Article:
Interest rate cycles remaining what they are, the data above shows that the fund is almost certain to generate over 6% returns over any 1-year period. It also does a good job of seeking higher returns, far better than peers in the category.
Why is this consistency important? Because this is an important factor to consider if you want to generate regular income through a systematic withdrawal plan (1-2 years after you invest in it). When returns are somewhat steady, the fund is more amenable to plan what your rate of withdrawal should be. More volatile peers such as SBI Banking & PSU Debt or IDFC Banking & PSU Debt provide less comfort on that front.
We receive queries comparing Banking & PSU debt funds with Bharat Bond ETF/FoF. It is true that that the run-down strategy (target maturity) in the 3-year Bharat Bond (maturity in 2023) is comparable in terms of maturity profile to banking & PSU funds. However, there is an important distinction that needs to be understood.
One, it means comparing an active fund to a passive fund. Two, while banking & PSU funds can choose to up their maturity profile suddenly, Bharat bonds must necessarily let the maturity wind down as per stated maturity. This means, their ability to play rates effectively is less. Instead, you will have to play it yourself, knowing when to book profits, if you see abnormal returns.
For this reason, Bharat Bond ETF’s returns at the time of maturity will likely be close to the yield at which you enter (if you simply hold and there are no major downgrades). However, with banking & PSU funds the capital appreciation opportunities are locked into by fund managers and profits booked. This marginally enhances returns.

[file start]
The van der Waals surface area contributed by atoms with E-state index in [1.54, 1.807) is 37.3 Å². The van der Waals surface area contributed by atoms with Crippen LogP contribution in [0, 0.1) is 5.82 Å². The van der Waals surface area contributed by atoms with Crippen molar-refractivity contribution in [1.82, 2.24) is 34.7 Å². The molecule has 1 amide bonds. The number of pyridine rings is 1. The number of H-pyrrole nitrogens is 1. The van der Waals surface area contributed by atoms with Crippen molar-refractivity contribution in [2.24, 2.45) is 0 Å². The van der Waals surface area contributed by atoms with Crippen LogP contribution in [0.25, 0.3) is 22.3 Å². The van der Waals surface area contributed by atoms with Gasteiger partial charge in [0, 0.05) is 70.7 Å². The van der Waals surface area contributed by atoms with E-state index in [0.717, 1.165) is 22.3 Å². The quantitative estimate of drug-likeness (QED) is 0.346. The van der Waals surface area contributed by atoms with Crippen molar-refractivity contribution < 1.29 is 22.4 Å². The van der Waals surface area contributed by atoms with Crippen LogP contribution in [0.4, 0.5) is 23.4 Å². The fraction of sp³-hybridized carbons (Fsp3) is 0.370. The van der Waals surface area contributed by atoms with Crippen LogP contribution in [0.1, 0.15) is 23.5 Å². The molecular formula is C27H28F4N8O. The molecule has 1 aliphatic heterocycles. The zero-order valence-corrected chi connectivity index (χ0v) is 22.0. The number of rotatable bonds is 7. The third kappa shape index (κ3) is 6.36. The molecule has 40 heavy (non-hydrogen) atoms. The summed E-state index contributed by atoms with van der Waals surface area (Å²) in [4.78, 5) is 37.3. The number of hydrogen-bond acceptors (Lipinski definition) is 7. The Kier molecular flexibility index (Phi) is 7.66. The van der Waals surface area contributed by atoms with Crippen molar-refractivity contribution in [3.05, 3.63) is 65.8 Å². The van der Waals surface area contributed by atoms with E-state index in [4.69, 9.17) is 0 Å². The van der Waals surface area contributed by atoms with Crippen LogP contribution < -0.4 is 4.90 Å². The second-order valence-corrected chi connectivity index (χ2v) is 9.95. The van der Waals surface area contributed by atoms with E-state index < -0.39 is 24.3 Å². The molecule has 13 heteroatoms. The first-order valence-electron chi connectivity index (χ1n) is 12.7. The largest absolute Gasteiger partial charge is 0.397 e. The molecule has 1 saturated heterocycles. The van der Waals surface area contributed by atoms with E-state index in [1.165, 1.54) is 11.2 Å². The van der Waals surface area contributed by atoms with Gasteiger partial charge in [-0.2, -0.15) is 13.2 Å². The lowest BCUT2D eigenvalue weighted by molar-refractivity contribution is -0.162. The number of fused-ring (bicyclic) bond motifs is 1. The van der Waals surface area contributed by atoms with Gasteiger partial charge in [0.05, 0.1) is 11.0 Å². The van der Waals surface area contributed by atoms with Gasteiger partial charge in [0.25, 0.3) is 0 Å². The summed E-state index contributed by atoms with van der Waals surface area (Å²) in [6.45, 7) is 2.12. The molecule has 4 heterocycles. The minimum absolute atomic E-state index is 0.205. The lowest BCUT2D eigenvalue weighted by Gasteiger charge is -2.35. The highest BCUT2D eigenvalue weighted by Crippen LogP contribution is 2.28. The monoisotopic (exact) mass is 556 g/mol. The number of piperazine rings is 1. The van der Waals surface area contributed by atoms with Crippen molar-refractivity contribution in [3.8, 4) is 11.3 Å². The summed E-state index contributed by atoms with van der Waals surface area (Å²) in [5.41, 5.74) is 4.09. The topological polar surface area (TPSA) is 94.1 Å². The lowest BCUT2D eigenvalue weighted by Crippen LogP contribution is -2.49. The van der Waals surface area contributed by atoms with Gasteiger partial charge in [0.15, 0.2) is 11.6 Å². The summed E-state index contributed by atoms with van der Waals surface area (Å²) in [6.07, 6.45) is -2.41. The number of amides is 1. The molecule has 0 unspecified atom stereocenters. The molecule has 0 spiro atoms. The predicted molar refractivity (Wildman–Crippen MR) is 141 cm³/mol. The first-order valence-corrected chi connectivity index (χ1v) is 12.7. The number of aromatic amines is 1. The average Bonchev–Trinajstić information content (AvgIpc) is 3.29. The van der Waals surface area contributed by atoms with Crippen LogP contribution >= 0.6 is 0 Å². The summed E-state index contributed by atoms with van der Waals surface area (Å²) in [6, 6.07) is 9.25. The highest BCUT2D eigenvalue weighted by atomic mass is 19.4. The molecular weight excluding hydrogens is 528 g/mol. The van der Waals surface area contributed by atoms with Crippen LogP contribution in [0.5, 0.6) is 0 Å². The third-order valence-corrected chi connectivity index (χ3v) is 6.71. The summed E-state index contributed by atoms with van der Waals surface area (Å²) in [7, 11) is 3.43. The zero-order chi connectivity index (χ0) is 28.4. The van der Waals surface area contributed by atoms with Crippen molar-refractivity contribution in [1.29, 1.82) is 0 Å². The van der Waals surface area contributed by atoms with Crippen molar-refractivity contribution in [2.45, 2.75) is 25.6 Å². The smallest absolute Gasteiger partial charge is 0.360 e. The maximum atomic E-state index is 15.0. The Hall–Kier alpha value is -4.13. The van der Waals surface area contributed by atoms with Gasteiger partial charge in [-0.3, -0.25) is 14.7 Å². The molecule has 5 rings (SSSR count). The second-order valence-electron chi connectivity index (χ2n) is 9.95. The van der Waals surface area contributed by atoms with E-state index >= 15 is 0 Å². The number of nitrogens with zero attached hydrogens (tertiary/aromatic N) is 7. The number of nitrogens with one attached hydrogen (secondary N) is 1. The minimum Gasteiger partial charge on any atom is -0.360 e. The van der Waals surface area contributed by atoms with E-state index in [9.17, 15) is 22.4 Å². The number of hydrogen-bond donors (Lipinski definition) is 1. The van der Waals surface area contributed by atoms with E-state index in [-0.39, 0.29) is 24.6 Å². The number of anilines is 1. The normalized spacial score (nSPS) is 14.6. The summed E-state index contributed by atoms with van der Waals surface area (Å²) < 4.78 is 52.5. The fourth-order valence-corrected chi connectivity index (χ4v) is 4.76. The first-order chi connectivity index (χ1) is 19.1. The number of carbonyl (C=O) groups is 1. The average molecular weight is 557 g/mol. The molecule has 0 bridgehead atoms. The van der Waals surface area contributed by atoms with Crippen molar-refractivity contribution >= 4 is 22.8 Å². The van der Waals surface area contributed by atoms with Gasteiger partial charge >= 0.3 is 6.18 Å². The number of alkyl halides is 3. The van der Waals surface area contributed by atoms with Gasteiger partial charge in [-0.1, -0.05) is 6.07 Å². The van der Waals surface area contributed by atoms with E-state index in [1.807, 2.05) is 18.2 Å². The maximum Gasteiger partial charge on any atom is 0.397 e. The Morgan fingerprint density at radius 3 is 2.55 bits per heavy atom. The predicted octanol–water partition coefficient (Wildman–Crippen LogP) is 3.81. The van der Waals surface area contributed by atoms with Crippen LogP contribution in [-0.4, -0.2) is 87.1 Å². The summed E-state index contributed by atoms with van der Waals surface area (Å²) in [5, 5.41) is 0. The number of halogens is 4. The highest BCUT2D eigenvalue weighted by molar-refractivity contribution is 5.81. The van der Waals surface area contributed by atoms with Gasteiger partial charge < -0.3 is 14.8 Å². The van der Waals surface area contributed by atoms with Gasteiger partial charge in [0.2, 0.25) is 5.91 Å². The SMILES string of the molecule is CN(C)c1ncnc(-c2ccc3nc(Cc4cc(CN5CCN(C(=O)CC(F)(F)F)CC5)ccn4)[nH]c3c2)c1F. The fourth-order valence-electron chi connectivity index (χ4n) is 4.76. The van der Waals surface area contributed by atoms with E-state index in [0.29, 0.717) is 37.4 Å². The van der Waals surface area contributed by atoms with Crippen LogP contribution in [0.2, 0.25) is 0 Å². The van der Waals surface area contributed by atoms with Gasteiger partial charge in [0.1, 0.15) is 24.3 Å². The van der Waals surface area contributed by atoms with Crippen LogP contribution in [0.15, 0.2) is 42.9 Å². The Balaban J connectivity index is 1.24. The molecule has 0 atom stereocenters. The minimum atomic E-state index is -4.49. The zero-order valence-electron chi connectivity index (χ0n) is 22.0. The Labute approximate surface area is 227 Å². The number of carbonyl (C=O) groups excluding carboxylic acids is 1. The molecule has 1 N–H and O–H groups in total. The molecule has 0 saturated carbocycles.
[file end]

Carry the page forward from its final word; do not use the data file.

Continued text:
Let’s take an example: In May 2016, the yield to maturity of Axis Banking & PSU debt was 7.47%, average maturity was 1 year and expense ratio (regular) at around 0.37%. The returns for you should theoretically be around 7.1%. However, the actual return was 7.8% a year later. Clearly, ability to book the profits from capital appreciation distinguishes the active funds from the passive ones. It is for this reason that banking & PSU fund returns are unlikely to be worse off (or may even be better) over longer periods, despite having a higher expense ratio than Bharat bonds.
While there isn’t much data to compare, the rolling 1-month returns since January 2020 (after Bharat Bond 3-year maturity was launched) stacked up as given in the table. The data shows that Bharat Bond ETF has been more volatile, albeit delivering higher in the short term, given the rate cut scenario in these 5 months.
- Axis Banking & PSU fits well if you have a low risk or steady return need.
- It may not be the best in category as it will lose out a bit to more active duration funds in falling rate scenarios. At such times, Bharat Bond may also seem better, provided you know when to book profits. We would prefer the Axis fund for 2-3-year periods for its ability to book profits. Please note that we are not discussing longer duration Bharat bonds here.
- Do not expect to play the duration strategy through this fund as it does not go too long.
- You can use Axis Banking & PSU Debt for systematic income withdrawal needs after 2 years of holding it.
- This fund can be combined with corporate bond fund (for 5-year goals) and with constant maturity fund for longer goals.
The fund has Rs 15,300 crore of AUM and is managed by Aditya Pagaria. Expense ratio under the regular plan has been creeping up over the past 4 years to 0.62% now. Such change is more contained at 0.31%, for the direct plan.